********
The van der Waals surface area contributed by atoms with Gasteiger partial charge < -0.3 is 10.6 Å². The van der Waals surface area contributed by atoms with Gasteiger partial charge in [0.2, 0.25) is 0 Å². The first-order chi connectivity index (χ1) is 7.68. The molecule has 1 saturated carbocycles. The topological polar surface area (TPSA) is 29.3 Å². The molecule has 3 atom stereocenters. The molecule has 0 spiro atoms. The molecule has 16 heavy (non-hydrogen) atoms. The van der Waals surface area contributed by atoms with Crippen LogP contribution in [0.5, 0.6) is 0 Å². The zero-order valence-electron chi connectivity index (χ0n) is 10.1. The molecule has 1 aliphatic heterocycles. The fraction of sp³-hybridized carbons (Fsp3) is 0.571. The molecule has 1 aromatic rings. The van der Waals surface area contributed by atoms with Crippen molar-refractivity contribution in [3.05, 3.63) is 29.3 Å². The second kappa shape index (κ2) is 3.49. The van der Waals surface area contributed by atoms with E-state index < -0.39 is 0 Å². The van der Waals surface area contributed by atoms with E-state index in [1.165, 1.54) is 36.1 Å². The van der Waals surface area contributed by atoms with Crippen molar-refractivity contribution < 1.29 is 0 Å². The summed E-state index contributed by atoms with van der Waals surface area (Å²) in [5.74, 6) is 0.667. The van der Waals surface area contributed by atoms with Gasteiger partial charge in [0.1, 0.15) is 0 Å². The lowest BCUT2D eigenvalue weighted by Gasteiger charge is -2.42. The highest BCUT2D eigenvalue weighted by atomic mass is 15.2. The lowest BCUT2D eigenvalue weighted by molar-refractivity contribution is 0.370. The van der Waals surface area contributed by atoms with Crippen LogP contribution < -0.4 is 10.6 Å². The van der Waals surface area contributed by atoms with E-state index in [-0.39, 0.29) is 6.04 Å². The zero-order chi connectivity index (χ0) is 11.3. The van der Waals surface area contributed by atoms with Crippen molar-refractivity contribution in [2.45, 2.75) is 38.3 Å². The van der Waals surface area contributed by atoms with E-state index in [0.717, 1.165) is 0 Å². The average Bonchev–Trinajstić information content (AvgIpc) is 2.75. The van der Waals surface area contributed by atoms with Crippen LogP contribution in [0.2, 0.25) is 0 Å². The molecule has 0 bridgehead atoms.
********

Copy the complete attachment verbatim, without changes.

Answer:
The van der Waals surface area contributed by atoms with Gasteiger partial charge < -0.3 is 10.6 Å². The van der Waals surface area contributed by atoms with Gasteiger partial charge in [0.2, 0.25) is 0 Å². The first-order chi connectivity index (χ1) is 7.68. The molecule has 1 saturated carbocycles. The topological polar surface area (TPSA) is 29.3 Å². The molecule has 3 atom stereocenters. The molecule has 0 spiro atoms. The molecule has 16 heavy (non-hydrogen) atoms. The van der Waals surface area contributed by atoms with Crippen LogP contribution in [0.5, 0.6) is 0 Å². The zero-order valence-electron chi connectivity index (χ0n) is 10.1. The molecule has 1 aliphatic heterocycles. The fraction of sp³-hybridized carbons (Fsp3) is 0.571. The molecule has 1 aromatic rings. The van der Waals surface area contributed by atoms with Crippen molar-refractivity contribution in [3.05, 3.63) is 29.3 Å². The second kappa shape index (κ2) is 3.49. The van der Waals surface area contributed by atoms with E-state index < -0.39 is 0 Å². The van der Waals surface area contributed by atoms with E-state index in [1.165, 1.54) is 36.1 Å². The van der Waals surface area contributed by atoms with Crippen molar-refractivity contribution < 1.29 is 0 Å². The summed E-state index contributed by atoms with van der Waals surface area (Å²) in [5.74, 6) is 0.667. The van der Waals surface area contributed by atoms with Gasteiger partial charge in [0.1, 0.15) is 0 Å². The lowest BCUT2D eigenvalue weighted by Gasteiger charge is -2.42. The highest BCUT2D eigenvalue weighted by atomic mass is 15.2. The lowest BCUT2D eigenvalue weighted by molar-refractivity contribution is 0.370. The van der Waals surface area contributed by atoms with Crippen LogP contribution < -0.4 is 10.6 Å². The van der Waals surface area contributed by atoms with E-state index in [-0.39, 0.29) is 6.04 Å². The zero-order chi connectivity index (χ0) is 11.3. The van der Waals surface area contributed by atoms with Crippen molar-refractivity contribution in [2.45, 2.75) is 38.3 Å². The van der Waals surface area contributed by atoms with E-state index in [0.717, 1.165) is 0 Å². The average Bonchev–Trinajstić information content (AvgIpc) is 2.75. The van der Waals surface area contributed by atoms with Crippen LogP contribution in [0.2, 0.25) is 0 Å². The molecule has 0 bridgehead atoms.